Religion Explained

I have been too busy this weekend to keep this blog up to date, and one of the things that have been keeping me that way is Pascal Boyer’s book _Religion Explained._ I really think he’s succeeded. Consciousness may yet elude explanation, but this looks like a really first class explanation of the human propensity to religion.

One thing to note is that though it comes garlanded with praise from Pinker, Dawkins, Nick Humphrey, etc; Boyer actually demolishes every one of their grand explanations for religion, though with tact as well as great precision.

I can’t summarise his theory. It’s too rich, and I still haven’t finished the book. But one aspect it worth noticing. He believes that our minds work by using “templates”, which contain largely innate categories like “ANIMAL”, such that if something is identified as “ANIMAL” we expect it to have a whole set of behaviours — to have purposeful movement, to be a member of a particular species, to be mortal, and so on. And the way that way that Gods are constructed is to take one of these templates, and then change one aspect, so the rest continues to behave in ways we find sensible and “logical”. So a spirit, for example, is a PERSON without a body, but with a PERSON’s interests in other people, social relations, etc etc.

When I read this, my little synapses just went SPROING! The insight had nothing to do with religion. It was the discovery that our brains do object-oriented stuff, subclassing concepts out ones that already exist. All that time I wasted writing python scripts in January turned out not to be wasted after all. You see, there is a God.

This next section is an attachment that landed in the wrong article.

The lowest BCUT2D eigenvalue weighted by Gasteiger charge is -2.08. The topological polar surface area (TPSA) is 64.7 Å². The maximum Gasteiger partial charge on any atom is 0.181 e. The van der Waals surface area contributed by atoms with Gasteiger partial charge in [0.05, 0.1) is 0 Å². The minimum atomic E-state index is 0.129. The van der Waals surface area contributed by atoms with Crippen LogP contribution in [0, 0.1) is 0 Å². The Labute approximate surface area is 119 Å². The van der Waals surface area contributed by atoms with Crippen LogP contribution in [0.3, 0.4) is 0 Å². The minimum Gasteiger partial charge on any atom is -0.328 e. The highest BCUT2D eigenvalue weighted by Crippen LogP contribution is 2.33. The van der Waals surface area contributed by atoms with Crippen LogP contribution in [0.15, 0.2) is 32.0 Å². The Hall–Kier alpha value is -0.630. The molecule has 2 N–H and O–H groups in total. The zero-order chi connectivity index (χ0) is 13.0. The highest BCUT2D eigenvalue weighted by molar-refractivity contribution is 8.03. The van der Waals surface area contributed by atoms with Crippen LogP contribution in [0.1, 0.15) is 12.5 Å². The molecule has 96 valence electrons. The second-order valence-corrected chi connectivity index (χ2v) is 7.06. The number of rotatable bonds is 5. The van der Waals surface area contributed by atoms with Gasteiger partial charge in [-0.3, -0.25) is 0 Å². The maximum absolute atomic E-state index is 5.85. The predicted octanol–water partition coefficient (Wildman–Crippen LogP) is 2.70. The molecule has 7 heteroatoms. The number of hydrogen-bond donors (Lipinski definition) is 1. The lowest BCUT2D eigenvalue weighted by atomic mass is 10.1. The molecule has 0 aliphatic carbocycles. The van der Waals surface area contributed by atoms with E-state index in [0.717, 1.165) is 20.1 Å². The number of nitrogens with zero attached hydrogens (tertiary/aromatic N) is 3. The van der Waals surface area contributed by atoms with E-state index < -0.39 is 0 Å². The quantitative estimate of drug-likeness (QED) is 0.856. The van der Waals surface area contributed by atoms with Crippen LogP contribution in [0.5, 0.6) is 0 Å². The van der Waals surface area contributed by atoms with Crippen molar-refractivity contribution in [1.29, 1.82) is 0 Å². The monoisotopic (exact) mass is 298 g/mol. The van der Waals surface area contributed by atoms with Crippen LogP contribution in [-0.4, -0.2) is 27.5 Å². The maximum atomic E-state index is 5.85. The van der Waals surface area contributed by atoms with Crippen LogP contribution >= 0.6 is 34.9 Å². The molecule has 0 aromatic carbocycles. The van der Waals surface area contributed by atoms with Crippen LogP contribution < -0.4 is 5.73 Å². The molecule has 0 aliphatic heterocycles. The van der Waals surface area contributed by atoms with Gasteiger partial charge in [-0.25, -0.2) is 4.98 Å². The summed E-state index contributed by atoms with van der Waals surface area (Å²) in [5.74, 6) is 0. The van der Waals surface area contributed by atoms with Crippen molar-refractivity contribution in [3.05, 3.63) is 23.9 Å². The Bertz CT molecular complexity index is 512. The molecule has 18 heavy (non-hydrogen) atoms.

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2 Responses to Religion Explained

  1. Rupert says:

    Rah! I hope it’s as good as you say – once you notice that God the Father really *is* a father, with all the human failings and as seen through the eyes of a child, certain things about the nature of religion suggest themselves.

    I hope this spikes the guns of the new-agey “Science has nothing to say about religion” wafflebots. I suspect that it will be politely and totally ignored by all, though, rather like one of PJ’s excellent Cix postings which would have shut down an argument altogether had anyone been prepared to acknowledge it…

    R

  2. Anonymous says:

    You won’t get anywhere addressing the question of “religion” while looking only at Christianity, or only at monotheistic religion, or indeed only at theistic religions.
    Certainly “God the father” understood as father image tells us something about the function of religion (or indeed what religion is) for most people in most religions. But that falls far short of explaining religion.
    For non-theistic religions consider taoism, buddhism and branches of hinduism.

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